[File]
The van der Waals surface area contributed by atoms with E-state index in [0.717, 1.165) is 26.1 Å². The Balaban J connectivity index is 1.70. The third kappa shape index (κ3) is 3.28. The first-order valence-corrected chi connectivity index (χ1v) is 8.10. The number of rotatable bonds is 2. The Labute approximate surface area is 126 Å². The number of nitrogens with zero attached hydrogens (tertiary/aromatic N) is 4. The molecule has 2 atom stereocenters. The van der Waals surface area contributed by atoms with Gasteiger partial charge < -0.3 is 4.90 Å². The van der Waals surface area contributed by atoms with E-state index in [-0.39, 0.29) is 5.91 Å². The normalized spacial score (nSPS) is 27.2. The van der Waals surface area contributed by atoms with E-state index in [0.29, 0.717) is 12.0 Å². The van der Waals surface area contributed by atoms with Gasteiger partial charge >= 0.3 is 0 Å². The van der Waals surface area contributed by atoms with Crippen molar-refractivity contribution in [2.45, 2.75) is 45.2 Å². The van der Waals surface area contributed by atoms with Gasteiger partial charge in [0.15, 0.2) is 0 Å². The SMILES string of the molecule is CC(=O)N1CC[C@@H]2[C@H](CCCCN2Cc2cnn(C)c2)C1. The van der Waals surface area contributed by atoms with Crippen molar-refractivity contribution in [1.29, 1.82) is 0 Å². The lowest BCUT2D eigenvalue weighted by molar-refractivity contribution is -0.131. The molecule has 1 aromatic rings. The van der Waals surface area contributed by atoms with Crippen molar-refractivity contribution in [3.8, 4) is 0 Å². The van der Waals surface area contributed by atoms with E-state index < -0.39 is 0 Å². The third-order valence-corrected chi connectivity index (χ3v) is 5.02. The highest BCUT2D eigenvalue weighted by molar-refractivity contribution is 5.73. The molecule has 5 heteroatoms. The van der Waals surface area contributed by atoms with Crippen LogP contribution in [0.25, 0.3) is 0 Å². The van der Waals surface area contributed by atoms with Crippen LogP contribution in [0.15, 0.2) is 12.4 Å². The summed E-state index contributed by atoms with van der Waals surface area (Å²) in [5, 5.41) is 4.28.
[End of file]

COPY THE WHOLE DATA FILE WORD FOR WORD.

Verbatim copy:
The van der Waals surface area contributed by atoms with E-state index in [0.717, 1.165) is 26.1 Å². The Balaban J connectivity index is 1.70. The third kappa shape index (κ3) is 3.28. The first-order valence-corrected chi connectivity index (χ1v) is 8.10. The number of rotatable bonds is 2. The Labute approximate surface area is 126 Å². The number of nitrogens with zero attached hydrogens (tertiary/aromatic N) is 4. The molecule has 2 atom stereocenters. The van der Waals surface area contributed by atoms with Gasteiger partial charge < -0.3 is 4.90 Å². The van der Waals surface area contributed by atoms with E-state index in [-0.39, 0.29) is 5.91 Å². The normalized spacial score (nSPS) is 27.2. The van der Waals surface area contributed by atoms with E-state index in [0.29, 0.717) is 12.0 Å². The van der Waals surface area contributed by atoms with Gasteiger partial charge >= 0.3 is 0 Å². The van der Waals surface area contributed by atoms with Crippen molar-refractivity contribution in [2.45, 2.75) is 45.2 Å². The van der Waals surface area contributed by atoms with Gasteiger partial charge in [0.15, 0.2) is 0 Å². The SMILES string of the molecule is CC(=O)N1CC[C@@H]2[C@H](CCCCN2Cc2cnn(C)c2)C1. The van der Waals surface area contributed by atoms with Crippen molar-refractivity contribution in [1.29, 1.82) is 0 Å². The lowest BCUT2D eigenvalue weighted by molar-refractivity contribution is -0.131. The molecule has 1 aromatic rings. The van der Waals surface area contributed by atoms with Crippen molar-refractivity contribution in [3.8, 4) is 0 Å². The van der Waals surface area contributed by atoms with E-state index < -0.39 is 0 Å². The third-order valence-corrected chi connectivity index (χ3v) is 5.02. The highest BCUT2D eigenvalue weighted by molar-refractivity contribution is 5.73. The molecule has 5 heteroatoms. The van der Waals surface area contributed by atoms with Crippen LogP contribution in [0.25, 0.3) is 0 Å². The van der Waals surface area contributed by atoms with Crippen LogP contribution in [0.15, 0.2) is 12.4 Å². The summed E-state index contributed by atoms with van der Waals surface area (Å²) in [5, 5.41) is 4.28.